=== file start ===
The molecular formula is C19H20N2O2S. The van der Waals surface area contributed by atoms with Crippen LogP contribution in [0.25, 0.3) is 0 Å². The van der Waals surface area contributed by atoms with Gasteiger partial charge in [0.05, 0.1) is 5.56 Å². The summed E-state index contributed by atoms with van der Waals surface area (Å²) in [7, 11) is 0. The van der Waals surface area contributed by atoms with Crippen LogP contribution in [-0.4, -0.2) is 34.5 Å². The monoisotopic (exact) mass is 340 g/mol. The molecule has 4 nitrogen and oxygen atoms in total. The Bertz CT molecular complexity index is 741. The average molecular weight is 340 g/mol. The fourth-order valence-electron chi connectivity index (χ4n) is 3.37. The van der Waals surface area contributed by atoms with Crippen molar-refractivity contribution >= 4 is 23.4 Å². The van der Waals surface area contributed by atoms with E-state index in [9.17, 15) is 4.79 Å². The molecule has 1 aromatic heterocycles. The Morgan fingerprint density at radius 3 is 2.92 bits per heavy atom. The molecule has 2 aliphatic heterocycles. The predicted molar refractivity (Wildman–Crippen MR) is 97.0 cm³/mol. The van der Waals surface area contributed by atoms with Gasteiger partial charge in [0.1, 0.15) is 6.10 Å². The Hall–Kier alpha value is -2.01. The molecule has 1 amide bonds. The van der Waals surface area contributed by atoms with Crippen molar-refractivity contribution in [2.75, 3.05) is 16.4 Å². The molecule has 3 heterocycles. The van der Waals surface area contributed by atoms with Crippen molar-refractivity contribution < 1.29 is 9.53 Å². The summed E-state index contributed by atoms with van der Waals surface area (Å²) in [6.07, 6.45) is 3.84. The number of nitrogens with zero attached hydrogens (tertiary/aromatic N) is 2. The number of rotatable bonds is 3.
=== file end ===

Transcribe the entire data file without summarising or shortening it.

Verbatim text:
The molecular formula is C19H20N2O2S. The van der Waals surface area contributed by atoms with Crippen LogP contribution in [0.25, 0.3) is 0 Å². The van der Waals surface area contributed by atoms with Gasteiger partial charge in [0.05, 0.1) is 5.56 Å². The summed E-state index contributed by atoms with van der Waals surface area (Å²) in [7, 11) is 0. The van der Waals surface area contributed by atoms with Crippen LogP contribution in [-0.4, -0.2) is 34.5 Å². The monoisotopic (exact) mass is 340 g/mol. The molecule has 4 nitrogen and oxygen atoms in total. The Bertz CT molecular complexity index is 741. The average molecular weight is 340 g/mol. The fourth-order valence-electron chi connectivity index (χ4n) is 3.37. The van der Waals surface area contributed by atoms with Crippen molar-refractivity contribution >= 4 is 23.4 Å². The van der Waals surface area contributed by atoms with E-state index in [9.17, 15) is 4.79 Å². The molecule has 1 aromatic heterocycles. The Morgan fingerprint density at radius 3 is 2.92 bits per heavy atom. The molecule has 2 aliphatic heterocycles. The predicted molar refractivity (Wildman–Crippen MR) is 97.0 cm³/mol. The van der Waals surface area contributed by atoms with Gasteiger partial charge in [0.1, 0.15) is 6.10 Å². The Hall–Kier alpha value is -2.01. The molecule has 1 amide bonds. The van der Waals surface area contributed by atoms with Crippen molar-refractivity contribution in [2.75, 3.05) is 16.4 Å². The molecule has 3 heterocycles. The van der Waals surface area contributed by atoms with Crippen molar-refractivity contribution < 1.29 is 9.53 Å². The summed E-state index contributed by atoms with van der Waals surface area (Å²) in [6.07, 6.45) is 3.84. The number of nitrogens with zero attached hydrogens (tertiary/aromatic N) is 2. The number of rotatable bonds is 3.